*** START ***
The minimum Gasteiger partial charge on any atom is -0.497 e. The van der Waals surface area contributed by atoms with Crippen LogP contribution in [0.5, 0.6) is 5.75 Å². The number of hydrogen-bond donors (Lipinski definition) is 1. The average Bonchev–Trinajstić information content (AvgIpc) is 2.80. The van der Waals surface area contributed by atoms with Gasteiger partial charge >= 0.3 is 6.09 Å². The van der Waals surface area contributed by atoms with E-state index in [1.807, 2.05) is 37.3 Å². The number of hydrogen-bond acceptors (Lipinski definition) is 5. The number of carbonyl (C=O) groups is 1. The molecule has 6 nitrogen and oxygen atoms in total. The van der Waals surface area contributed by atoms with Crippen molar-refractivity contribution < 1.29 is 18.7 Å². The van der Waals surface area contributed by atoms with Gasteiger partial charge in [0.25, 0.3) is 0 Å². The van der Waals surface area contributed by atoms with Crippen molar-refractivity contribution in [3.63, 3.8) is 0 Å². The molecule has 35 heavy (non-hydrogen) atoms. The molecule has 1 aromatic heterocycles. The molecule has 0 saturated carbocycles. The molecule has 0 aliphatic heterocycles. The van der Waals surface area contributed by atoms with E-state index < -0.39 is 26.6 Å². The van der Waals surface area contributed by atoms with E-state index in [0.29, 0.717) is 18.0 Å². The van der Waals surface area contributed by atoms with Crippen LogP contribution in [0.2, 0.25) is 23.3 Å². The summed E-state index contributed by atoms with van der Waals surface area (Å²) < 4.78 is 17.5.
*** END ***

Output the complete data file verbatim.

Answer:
The minimum Gasteiger partial charge on any atom is -0.497 e. The van der Waals surface area contributed by atoms with Crippen LogP contribution in [0.5, 0.6) is 5.75 Å². The number of hydrogen-bond donors (Lipinski definition) is 1. The average Bonchev–Trinajstić information content (AvgIpc) is 2.80. The van der Waals surface area contributed by atoms with Gasteiger partial charge >= 0.3 is 6.09 Å². The van der Waals surface area contributed by atoms with E-state index in [1.807, 2.05) is 37.3 Å². The number of hydrogen-bond acceptors (Lipinski definition) is 5. The number of carbonyl (C=O) groups is 1. The molecule has 6 nitrogen and oxygen atoms in total. The van der Waals surface area contributed by atoms with Crippen molar-refractivity contribution < 1.29 is 18.7 Å². The van der Waals surface area contributed by atoms with Gasteiger partial charge in [0.25, 0.3) is 0 Å². The van der Waals surface area contributed by atoms with Crippen molar-refractivity contribution in [3.63, 3.8) is 0 Å². The molecule has 35 heavy (non-hydrogen) atoms. The molecule has 1 aromatic heterocycles. The molecule has 0 saturated carbocycles. The molecule has 0 aliphatic heterocycles. The van der Waals surface area contributed by atoms with E-state index < -0.39 is 26.6 Å². The van der Waals surface area contributed by atoms with E-state index in [0.29, 0.717) is 18.0 Å². The van der Waals surface area contributed by atoms with Crippen LogP contribution in [0.2, 0.25) is 23.3 Å². The summed E-state index contributed by atoms with van der Waals surface area (Å²) < 4.78 is 17.5.